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Mary Donnarumma Sharnick

Authors on Characters

Penmore Press authors offer a rich and entertaining array of short reflections on characters and how they were created in the novels.  READ

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Mary Donnarumma Sharnick

From Flesh and Breath to Canvas

Mary Donnarumma Sharnick has been writing ever since the day she printed her long name on her first library card. A native of Connecticut, she graduated magna cum laude from Fairfield University with a degree in English and earned a master’s degree with distinction from Trinity College, Hartford. She has been awarded a scholarship from Wesleyan Writers’ Conference (2008), two Nigel Taplin Innovative Teaching grants (2008, 2011), and a fellowship from the Hartford Council for the Arts Beatrice Fox Auerbach Foundation (2010). A student of novelists Rachel Basch and Louis Bayard, Mary has participated in the 2014 Yale Writers’ Conference historical fiction workshop and has presented at Auburn University’s Writers’ Conference (2012), the Association for Writers and Writing Programs conference in Boston (2013), the Italian American Historical Association’s conference in Toronto (2014), and annually at Mark Twain Writers’ Conference in Hartford, as well as at the University of Connecticut’s Osher Lifelong Learning Institute, in Waterbury, Connecticut (2015-2019). Her research has taken her to Venice, Fiesole, and Naples, Italy, the Deep South, and monastic communities in Tuscany, Vermont, and Connecticut. Mary is an Associate Faculty member at Post University, Waterbury, Connecticut. She mentors aspiring writers of all ages.

Mary’s first two novels, Thirst (Fireship Press, 2012) and Plagued (Fireship Press, 2014), are set in the Venetian lagoon during the seventeenth and fifteenth centuries, respectively. Thirst is being adapted for the operatic stage by composer Gerard Chiusano and librettists Mary Noonan-Chiusano and Robert Cutrofello. The opera, tentatively entitled The Thirst of Venezia, is Maestro Chiusano’s thesis for his doctoral degree at Rutgers University, in New Jersey.

Orla’s Canvas released in 2015, was Mary’s first book with Penmore Press. The novel is a first-person coming-of-age tale about a young artist set against the backdrop of Civil Rights-era New Orleans. The novel took First Place for fiction in the 2016 Connecticut Press Club’s annual contest and Third Place in 2016 NFPW (National Federation of Press Women) competition. In addition, it was recently a Finalist in the 2017 Kindle Awards. It is available in audio, narrated by Billie Bryant.

Painting Mercy, Mary’s second book in the anticipated Orla Paints quartet, released by Penmore Press in 2018, took first place in the Connecticut Press Club’s annual contest and second place in the 2019 NFPW (National Federation of Press Women) competition. Novel three, The Contessa’s Easel, released in 2021, also garnered a Connecticut Press Club Honorable Mention. En Plein Air, the final novel of the Orla Paints Quartet, is now available at Amazon as well as Barnes & Noble.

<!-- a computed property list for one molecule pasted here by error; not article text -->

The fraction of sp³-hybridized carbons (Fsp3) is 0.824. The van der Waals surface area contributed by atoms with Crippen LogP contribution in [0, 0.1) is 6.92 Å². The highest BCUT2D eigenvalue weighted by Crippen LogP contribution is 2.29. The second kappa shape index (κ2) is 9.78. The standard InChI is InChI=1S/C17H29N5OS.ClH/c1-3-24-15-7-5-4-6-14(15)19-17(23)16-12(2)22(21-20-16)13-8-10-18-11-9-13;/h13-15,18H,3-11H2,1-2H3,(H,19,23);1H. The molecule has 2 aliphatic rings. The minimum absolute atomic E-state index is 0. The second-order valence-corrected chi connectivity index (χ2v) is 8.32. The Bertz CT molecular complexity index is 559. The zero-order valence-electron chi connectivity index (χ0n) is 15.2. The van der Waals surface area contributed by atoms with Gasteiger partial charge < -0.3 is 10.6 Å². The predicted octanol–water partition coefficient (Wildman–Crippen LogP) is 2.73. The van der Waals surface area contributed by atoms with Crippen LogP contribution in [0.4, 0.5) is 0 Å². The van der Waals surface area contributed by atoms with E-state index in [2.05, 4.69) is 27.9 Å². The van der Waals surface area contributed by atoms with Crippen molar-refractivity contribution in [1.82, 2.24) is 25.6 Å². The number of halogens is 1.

Mary spent several weeks in Italy this Spring doing research for an anticipated collection of short stories entitled, “Here If You Want To Find Me.”

Mary has reviewed books for the New York Journal of Books, Southern Humanities Review, America, and other journals. Excerpts of her memoir-in-progress have appeared in the American Journal of Alzheimer’s Disease and Related Dementias, Italian Americana, and Healing Ministry, among others. Her short story, “The Rule,” appeared in Voices in Italian Americana.

With her husband, Wayne Sharnick, Mary leads her writing students and family and friend groups on slow travel tours of Italy, the country she considers her second home.

Coming Soon!

En Plein Air

It is summer of 2001, and renowned American painter Orla Castleberry is in Naples, Italy, as part of a project to call attention to human trafficking perpetrated by the Camorra, a notorious criminal organization. With the help of friends in unusual places, she is able to meet the lawyer who fiercely prosecutes the Camorristi on the rare occasions when any of them are brought to trial for justice, as well as the lawyer who defends them — and usually succeeds in winning their acquittals: Orla’s realistic depictions of the abuse of young women, and of the nuns who labor to rescue them, are intended to increase public awareness and aid, but they also provoke the Camorristi into menacing Orla and her family.
It seems a godsend that Orla, her physician husband Celestino Bacci, and their ten-year-old twins Luisa and Lucca can move to Manhattan for the academic year of 2001: Orla with an endowed professorship, Celestino working with an AIDS research group. The twins get to attend a progressive school, and Orla gets to spend time with her adopted daughter, Mercy, and Mercy’s husband, an entrepreneur with the Windows on the World restaurant, high in the North Tower of the World Trade Center. Orla’s joy is marred only by concern for her lifelong friend Tad Charbonneau, his health compromised by the AIDS virus and family stress.
And then, on September 11th, everything changes.
Loss after loss shakes Orla’s considerable confidence and fortitude, causing her to question her life’s work. Does art really matter? Can it ever make a difference?

 

The Contessa's Easel by Mary Sharnick

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The Contessa’s Easel

The acclaimed Orla Paints Quartet continues! “I know you never knew your grandfather, but now you can touch what his hands touched and create beauty…. Be like him, dearest Orla; recognize, make, and be beauty in an often ugly world.” These words were to have a profound effect upon Orla. Orla Castleberry returns to her New Orleans home after a year as artist-in-residence at Manhattan’s New York University. Her topical exhibit “Portraits of AIDS” has earned world-wide praise and notoriety for its realistic representations.